Data Services Newsletter

Volume 22 : No 2 : Summer 2020

Generalized GMVs: post-TA ground motion visualizations

Although the USArray Transportable Array (TA) is winding down its operations, the IRIS DMC will continue to produce and distribute its popular Ground Motion Visualization (GMV) data product that was originally designed based on the TA data. The GMVs that are produced on or after June 1, 2020, are created using a new visualization Python code that adds more flexibility to the GMV production by introducing the following advance features: utilization of all available open data from seismic stations across multiple FDSN Data Centers, enhanced graphics, use of mixed data channels, flexibility in viewport selection, use of “repeated” events to create Super GMVs, and capability to extend the GMV’s technological reach beyond the traditional seismic data. As before, the GMV product will continue to use the traditional US, North America, and Alaska viewports.

Figure 1 is a snapshot of a new vertical-component GMV generated for the January 28, 2020 magnitude 7.7 Cuba Region earthquake. This GMV (click on Figure 1 to play) was created using all openly available LHZ, BHZ or HHZ channel data that satisfied the GMV production QC criteria (see the GMV data product page). This GMV (Figure 1), in comparison to the one produced by the legacy GMV code (Figure 2), provides an improved station coverage in the western US and Canada. If needed, the flexibility in the viewport selection and access to a larger pool of stations allow visualization of the ground motion due to this earthquake at global (Figure 3) and European (Figure 4) scales.

New GMV
Figure 1. An enhanced vertical-component GMV for the January 28, 2020 magnitude 7.7 Cuba Region earthquake. For each station the requested channel is either LHZ, BHZ or HHZ. Only stations that were available at the time of request and passed the QC criteria of the script are included. The trace is the vertical seismogram from a reference station with its location marked by a down-pointing green triangle ▼ on the map. The event location is marked by a yellow star. The vertical red line | on the trace indicates the time corresponding the displayed GMV frame (Click on image to play).

Old GMV
Figure 2. A traditional vertical-component GMV for the January 28, 2020 magnitude 7.7 Cuba Region earthquake. Stations are those available through DMC(_REALTIME virtual network) that have LHZ channel data. The trace is the vertical seismogram from a reference station with its location marked by a green circle ◯ on the map. The vertical red line | on the trace indicates the time corresponding the displayed GMV frame (Click on image to play).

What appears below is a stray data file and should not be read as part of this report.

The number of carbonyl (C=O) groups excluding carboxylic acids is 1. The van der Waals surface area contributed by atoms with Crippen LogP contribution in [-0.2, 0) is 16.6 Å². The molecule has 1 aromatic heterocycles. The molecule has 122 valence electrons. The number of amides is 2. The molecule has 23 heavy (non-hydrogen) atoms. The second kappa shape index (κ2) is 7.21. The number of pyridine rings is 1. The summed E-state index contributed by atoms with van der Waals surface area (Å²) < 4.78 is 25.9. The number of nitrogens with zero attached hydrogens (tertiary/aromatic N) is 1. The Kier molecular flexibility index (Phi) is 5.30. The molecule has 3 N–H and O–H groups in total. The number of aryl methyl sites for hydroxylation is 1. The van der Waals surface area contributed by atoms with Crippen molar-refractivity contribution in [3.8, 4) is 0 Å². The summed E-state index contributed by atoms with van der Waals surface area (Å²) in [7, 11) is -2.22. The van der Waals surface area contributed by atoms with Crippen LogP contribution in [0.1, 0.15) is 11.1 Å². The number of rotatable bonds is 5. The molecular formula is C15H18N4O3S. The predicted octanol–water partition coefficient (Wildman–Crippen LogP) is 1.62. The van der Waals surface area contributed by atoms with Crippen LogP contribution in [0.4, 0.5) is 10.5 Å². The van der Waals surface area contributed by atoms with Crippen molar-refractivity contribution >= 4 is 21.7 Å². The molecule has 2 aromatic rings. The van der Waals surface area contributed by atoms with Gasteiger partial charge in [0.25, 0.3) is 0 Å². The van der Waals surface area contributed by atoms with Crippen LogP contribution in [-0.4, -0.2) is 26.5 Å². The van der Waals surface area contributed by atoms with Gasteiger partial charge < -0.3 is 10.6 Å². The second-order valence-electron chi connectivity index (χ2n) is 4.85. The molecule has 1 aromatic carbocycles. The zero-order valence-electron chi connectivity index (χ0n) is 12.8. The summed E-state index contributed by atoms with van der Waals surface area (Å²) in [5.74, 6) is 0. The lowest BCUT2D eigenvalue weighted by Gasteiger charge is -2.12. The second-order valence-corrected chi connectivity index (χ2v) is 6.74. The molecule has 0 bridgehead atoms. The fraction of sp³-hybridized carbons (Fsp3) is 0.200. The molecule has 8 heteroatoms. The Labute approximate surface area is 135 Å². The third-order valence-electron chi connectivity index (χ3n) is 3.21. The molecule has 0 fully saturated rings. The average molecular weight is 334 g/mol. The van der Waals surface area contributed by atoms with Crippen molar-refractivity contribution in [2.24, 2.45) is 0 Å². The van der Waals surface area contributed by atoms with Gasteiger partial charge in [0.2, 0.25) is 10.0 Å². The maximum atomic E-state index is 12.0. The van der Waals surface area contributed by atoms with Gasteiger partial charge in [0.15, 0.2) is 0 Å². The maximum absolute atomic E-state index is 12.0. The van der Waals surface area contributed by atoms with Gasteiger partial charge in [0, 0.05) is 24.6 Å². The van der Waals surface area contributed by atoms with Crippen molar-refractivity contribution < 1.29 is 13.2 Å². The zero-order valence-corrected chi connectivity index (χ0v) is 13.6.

Global
Figure 3. A vertical-component GMV for the January 28, 2020 magnitude 7.7 Cuba Region earthquake with a global view. For each station the requested band is either LH or BH. Only stations that were available at the time of request and passed the QC criteria of the script are included. The trace is the vertical seismogram from a reference station with its location marked by a down-pointing green triangle ▼ on the map. The event location is marked by a yellow star. The vertical red line | on the trace indicates the time corresponding the displayed GMV frame (Click on image to play).

Europe
Figure 4. A vertical-component GMV for the January 28, 2020 magnitude 7.7 Cuba Region earthquake with the GMV pointed to Europe. For each station the requested band is either LH or BH. Only stations that were available at the time of request and passed the QC criteria of the script are included. The trace is the vertical seismogram from a reference station with its location marked by a down-pointing green triangle ▼ on the map. The vertical red line | on the trace indicates the time corresponding the displayed GMV frame (Click on image to play).

by Manoch Bahavar (IRIS Data Management Center)

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